‘Wannabe cob’ turns her hoof to international eventing

  • A “wannabe cob” who was too naughty to work in a riding school has completed her first CIC* event.

    Miss Moneypenny III (Penny) is a hogged 14-year-old of unknown breeding, who “has to be clipped about seven times each winter” and “thinks she’s a princess”, according to owner Maddie Oldfield.

    But having completed one event at novice last year, and three more this season, going clear cross-country on each occasion, Maddie stepped up a level at Chilham Castle, Kent, on 29 July.

    “It was incredible,” geography student Maddie told H&H.

    “I was most nervous about the dressage; I know the jumping is really just like a tough novice but there I was, warming up, while the family who live in the castle were sitting outside; it was like riding on their lawn!”

    Penny scored 53.3 for her dressage, and had two fences down showjumping, but galloped clear across country, adding 16.8 time-faults to finish on 78.10.

    “The aim was to finish on a sub-100 score but more importantly, to get round safe and have fun,” Maddie said. “It wasn’t cheap, with the extra international costs, but it was worth it.”

    Maddie was 16 when she bought 15.2hh Penny, her first horse, five years ago, having learned on riding school ponies.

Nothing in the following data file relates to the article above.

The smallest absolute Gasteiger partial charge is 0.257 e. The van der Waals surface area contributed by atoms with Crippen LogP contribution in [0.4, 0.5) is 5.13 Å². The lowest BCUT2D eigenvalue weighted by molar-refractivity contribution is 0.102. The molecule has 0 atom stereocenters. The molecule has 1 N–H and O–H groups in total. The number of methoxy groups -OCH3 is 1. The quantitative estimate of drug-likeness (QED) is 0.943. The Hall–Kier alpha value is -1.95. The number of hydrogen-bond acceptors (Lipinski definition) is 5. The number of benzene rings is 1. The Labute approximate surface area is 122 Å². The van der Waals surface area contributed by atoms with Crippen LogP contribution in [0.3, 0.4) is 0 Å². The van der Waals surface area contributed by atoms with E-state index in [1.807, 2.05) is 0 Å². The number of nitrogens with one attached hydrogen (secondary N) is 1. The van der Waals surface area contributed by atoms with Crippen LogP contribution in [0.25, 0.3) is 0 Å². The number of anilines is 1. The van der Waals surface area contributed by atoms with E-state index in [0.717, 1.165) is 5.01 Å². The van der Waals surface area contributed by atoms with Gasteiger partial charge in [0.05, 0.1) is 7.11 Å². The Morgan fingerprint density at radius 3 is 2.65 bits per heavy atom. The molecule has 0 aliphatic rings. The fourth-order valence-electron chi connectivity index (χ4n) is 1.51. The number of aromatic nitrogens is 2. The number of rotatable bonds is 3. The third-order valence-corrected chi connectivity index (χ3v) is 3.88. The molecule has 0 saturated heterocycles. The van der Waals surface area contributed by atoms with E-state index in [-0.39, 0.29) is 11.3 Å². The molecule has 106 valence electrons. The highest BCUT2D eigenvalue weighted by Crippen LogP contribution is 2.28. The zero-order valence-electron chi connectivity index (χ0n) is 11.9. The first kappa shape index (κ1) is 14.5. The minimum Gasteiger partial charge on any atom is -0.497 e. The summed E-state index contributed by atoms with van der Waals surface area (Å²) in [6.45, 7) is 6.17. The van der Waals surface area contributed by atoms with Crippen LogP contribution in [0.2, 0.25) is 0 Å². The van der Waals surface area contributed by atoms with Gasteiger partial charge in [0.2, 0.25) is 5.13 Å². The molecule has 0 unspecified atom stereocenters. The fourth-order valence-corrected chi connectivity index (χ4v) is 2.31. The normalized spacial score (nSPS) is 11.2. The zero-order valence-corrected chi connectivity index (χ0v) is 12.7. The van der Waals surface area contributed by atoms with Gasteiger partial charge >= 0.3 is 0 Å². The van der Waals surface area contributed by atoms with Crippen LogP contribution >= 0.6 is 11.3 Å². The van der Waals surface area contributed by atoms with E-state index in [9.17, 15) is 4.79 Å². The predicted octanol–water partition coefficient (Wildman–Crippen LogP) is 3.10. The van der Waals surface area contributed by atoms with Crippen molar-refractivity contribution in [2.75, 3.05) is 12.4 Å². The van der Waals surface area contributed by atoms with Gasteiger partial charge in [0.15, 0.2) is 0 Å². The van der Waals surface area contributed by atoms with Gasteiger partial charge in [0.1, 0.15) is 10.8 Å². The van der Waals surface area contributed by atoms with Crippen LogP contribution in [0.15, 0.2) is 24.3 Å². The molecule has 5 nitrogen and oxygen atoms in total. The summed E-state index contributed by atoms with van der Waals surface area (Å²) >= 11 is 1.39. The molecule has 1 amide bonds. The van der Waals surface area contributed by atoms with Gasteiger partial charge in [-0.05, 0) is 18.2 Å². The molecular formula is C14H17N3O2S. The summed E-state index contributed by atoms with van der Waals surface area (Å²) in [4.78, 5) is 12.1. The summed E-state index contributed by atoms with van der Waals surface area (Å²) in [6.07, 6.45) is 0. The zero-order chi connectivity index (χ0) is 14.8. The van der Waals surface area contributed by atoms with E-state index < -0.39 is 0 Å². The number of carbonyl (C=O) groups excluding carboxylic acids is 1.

“The agreement with my parents was that I couldn’t ride every day so she went on working livery at the riding school,” Maddie said.

    “She was, for six months, but got kicked out of the riding school bit because the kids kept falling off her; they didn’t enjoy teaching from her because she’d go and the kids would come off!

    “She’s a wannabe cob; she’s only allowed on grass after a competition as she gets so fat and she gets a real bushy mane and proper feathers.”

    Maddie herself was inexperienced but “we’ve had some great training,” she said.

    “A lot of help from my amazing trainers Charlotte Gee and Louise Evans and we’ve finally got there. We only did our first novice at the end of last season; she’d been placed at BE100s and double clear at the BE100 regional final, but her dressage wasn’t good enough to qualify for Badminton.

    “I thought it never would be but her cross-country record was really good. She was clear cross-country at all her novices so I thought ‘let’s try a one-star and see what happens’ – she’s a cob that can.

    “She’s a real diva who has to be the centre of attention – but she’s lovely.”

    Maddie hopes Penny will be able to compete at intermediate level in future but her aim for this season is a novice this month, followed by a break and another one or two CIC* events by the end of the season.

    “Then a bit of winter dressage and showjumping, and back next season to do it all again,” she said.

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